WatchSource: iMore

What you need to know

  • A new Apple Watch patent has revealed how Watch could one day detect gestures your hand is making.
  • It would use sensors to measure changes characteristic of different gestures.
  • It could have accessibility uses for people who struggle with verbal commands or performing touch gestures.

An Apple Watch patent published today has revealed how sensors in your Apple Watch could one day detect gestures you're making with your hand, potentially improving usability for those with accessibility needs.

The patent is titled 'motion and gesture input from a Wearable device' and its abstract states:

This disclosure relates to detecting hand gesture input using an electronic device, such as a wearable device strapped to a wrist. The device can have multiple photodiodes, each sensing light at a different position on a surface of the device that faces the skin of a user. Examples of the disclosure detect hand gestures by recognizing patterns in sensor data that are characteristic of each hand gesture, as the tissue expands and contracts and anatomical features in the tissue move during the gesture.

The patent mostly relates, but is not limited to, Apple Watch:

This disclosure relates to detecting hand gesture input using an electronic device, such as a wearable device strapped to a wrist.

The Watch would have multiple photodiodes that can sense light, penetrating to different depths of tissue to measure the movement of your arm. It's much the same technology Apple uses to measure heart rate on your wrist, but rather than detecting heart rate BPM, it could measure how your hand is moving:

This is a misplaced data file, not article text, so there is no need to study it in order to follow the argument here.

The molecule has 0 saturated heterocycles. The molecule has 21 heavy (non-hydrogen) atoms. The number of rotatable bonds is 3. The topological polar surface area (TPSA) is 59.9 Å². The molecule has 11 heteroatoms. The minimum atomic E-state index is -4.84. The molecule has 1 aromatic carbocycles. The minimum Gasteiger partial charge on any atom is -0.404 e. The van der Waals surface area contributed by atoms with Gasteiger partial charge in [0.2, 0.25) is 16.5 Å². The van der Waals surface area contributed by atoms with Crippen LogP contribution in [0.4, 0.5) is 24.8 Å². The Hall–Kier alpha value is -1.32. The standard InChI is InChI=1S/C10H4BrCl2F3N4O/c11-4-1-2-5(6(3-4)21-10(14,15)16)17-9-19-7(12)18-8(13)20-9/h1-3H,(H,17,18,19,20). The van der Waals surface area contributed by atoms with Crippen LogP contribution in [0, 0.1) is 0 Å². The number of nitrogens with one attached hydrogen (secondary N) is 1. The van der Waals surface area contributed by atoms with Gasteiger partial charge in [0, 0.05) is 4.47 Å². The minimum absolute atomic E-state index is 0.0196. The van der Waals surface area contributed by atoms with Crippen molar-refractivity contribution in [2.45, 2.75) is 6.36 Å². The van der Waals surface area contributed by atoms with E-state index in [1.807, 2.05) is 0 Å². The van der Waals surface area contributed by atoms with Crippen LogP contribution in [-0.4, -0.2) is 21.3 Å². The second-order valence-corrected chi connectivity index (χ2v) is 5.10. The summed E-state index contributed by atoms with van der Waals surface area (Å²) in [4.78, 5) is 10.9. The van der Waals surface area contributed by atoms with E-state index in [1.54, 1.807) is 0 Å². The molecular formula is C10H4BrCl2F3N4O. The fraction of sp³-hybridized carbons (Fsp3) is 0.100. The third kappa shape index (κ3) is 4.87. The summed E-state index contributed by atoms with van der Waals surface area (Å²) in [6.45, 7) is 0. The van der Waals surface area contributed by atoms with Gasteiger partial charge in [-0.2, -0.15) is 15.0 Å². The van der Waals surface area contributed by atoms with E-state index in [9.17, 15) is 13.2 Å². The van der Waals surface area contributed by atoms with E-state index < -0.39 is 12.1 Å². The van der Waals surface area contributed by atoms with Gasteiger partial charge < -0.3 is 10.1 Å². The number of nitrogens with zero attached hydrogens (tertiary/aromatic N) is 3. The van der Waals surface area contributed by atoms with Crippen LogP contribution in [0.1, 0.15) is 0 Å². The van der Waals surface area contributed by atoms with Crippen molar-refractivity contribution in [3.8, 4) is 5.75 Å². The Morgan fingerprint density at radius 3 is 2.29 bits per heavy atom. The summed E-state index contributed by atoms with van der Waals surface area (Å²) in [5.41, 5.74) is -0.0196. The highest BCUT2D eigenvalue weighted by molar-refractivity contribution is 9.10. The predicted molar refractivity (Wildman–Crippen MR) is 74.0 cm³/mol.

This relates generally to detecting a user's motion and gesture input to provide commands to one or more devices. In particular, a device can use one or more sensors to determine a user's motion and gesture input based on movements of the user's hand, arm, wrist, and fingers....

Examples of the disclosure detect hand gestures by recognizing patterns in sensor data that are characteristic of each hand gesture, as the tissue expands and contracts and anatomical features in the tissue move during the gesture.

In one example, the device can be trained on sensor data as the user performs a plurality of hand gestures. For example, during a first period, a user can perform a hand flap gesture and sensor data can be collected as the gesture is performed. During a second period, a user can perform a hand clench gesture and further sensor data can be collected as the gesture is performed. The sensor data can then be processed to calculate signal characteristics (e.g., peak/trough extraction, phase detection, etc., as described below) based on the sensor data for each period.

What possible use could this have? Well, it seems the patent is primarily aimed at accessibility:

Some existing portable electronic devices accept voice or touch input to control functionality of the devices. For example, a voice command system can map specific verbal commands to operations such as initiating a voice call with a particular contact in response to speaking the contact's name. In another example, a touch input system can map specific touch gestures to operations such as zooming out in response to a pinch gesture on a touch sensitive surface. However, there may be situations where the user's ability to speak a verbal command or perform a touch gesture may be limited.

This patent might prove useful by providing those with accessibility needs a new way to input information into a phone or tablet, simply by making gestures with their hands. Of course, this is just a patent so there's no guarantee it will ever become a reality. However, it seems like Apple has all of the tech in place to make this happen.